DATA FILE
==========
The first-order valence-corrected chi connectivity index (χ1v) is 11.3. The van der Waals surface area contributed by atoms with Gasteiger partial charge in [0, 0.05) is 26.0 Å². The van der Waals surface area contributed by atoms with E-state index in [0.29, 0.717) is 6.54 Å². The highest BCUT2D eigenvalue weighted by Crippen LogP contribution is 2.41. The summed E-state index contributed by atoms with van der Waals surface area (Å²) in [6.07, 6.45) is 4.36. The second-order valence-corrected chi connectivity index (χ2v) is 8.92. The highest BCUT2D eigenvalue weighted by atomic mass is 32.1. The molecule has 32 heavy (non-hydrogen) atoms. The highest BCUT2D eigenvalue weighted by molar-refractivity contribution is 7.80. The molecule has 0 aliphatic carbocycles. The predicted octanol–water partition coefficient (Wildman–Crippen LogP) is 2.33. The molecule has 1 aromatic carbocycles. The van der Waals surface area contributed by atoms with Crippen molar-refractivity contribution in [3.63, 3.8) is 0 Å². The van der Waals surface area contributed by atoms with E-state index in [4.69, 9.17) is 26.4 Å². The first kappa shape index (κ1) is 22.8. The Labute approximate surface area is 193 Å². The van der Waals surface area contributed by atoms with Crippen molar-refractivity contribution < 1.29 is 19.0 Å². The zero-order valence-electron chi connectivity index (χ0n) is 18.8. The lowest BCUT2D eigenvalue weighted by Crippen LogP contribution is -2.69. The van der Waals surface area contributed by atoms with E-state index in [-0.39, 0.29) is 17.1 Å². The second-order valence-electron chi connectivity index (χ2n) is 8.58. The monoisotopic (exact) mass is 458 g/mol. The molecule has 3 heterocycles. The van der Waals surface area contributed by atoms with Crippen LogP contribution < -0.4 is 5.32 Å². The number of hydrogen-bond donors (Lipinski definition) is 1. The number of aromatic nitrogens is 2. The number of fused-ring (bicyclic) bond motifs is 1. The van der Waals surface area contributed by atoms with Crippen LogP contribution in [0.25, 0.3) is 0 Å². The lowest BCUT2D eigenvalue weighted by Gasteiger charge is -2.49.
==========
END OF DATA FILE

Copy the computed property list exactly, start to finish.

The first-order valence-corrected chi connectivity index (χ1v) is 11.3. The van der Waals surface area contributed by atoms with Gasteiger partial charge in [0, 0.05) is 26.0 Å². The van der Waals surface area contributed by atoms with E-state index in [0.29, 0.717) is 6.54 Å². The highest BCUT2D eigenvalue weighted by Crippen LogP contribution is 2.41. The summed E-state index contributed by atoms with van der Waals surface area (Å²) in [6.07, 6.45) is 4.36. The second-order valence-corrected chi connectivity index (χ2v) is 8.92. The highest BCUT2D eigenvalue weighted by atomic mass is 32.1. The molecule has 32 heavy (non-hydrogen) atoms. The highest BCUT2D eigenvalue weighted by molar-refractivity contribution is 7.80. The molecule has 0 aliphatic carbocycles. The predicted octanol–water partition coefficient (Wildman–Crippen LogP) is 2.33. The molecule has 1 aromatic carbocycles. The van der Waals surface area contributed by atoms with Crippen molar-refractivity contribution in [3.63, 3.8) is 0 Å². The van der Waals surface area contributed by atoms with E-state index in [4.69, 9.17) is 26.4 Å². The first kappa shape index (κ1) is 22.8. The Labute approximate surface area is 193 Å². The van der Waals surface area contributed by atoms with Crippen molar-refractivity contribution < 1.29 is 19.0 Å². The zero-order valence-electron chi connectivity index (χ0n) is 18.8. The lowest BCUT2D eigenvalue weighted by Crippen LogP contribution is -2.69. The van der Waals surface area contributed by atoms with E-state index in [-0.39, 0.29) is 17.1 Å². The second-order valence-electron chi connectivity index (χ2n) is 8.58. The monoisotopic (exact) mass is 458 g/mol. The molecule has 3 heterocycles. The van der Waals surface area contributed by atoms with Crippen LogP contribution < -0.4 is 5.32 Å². The number of hydrogen-bond donors (Lipinski definition) is 1. The number of aromatic nitrogens is 2. The number of fused-ring (bicyclic) bond motifs is 1. The van der Waals surface area contributed by atoms with Crippen LogP contribution in [0.25, 0.3) is 0 Å². The lowest BCUT2D eigenvalue weighted by Gasteiger charge is -2.49.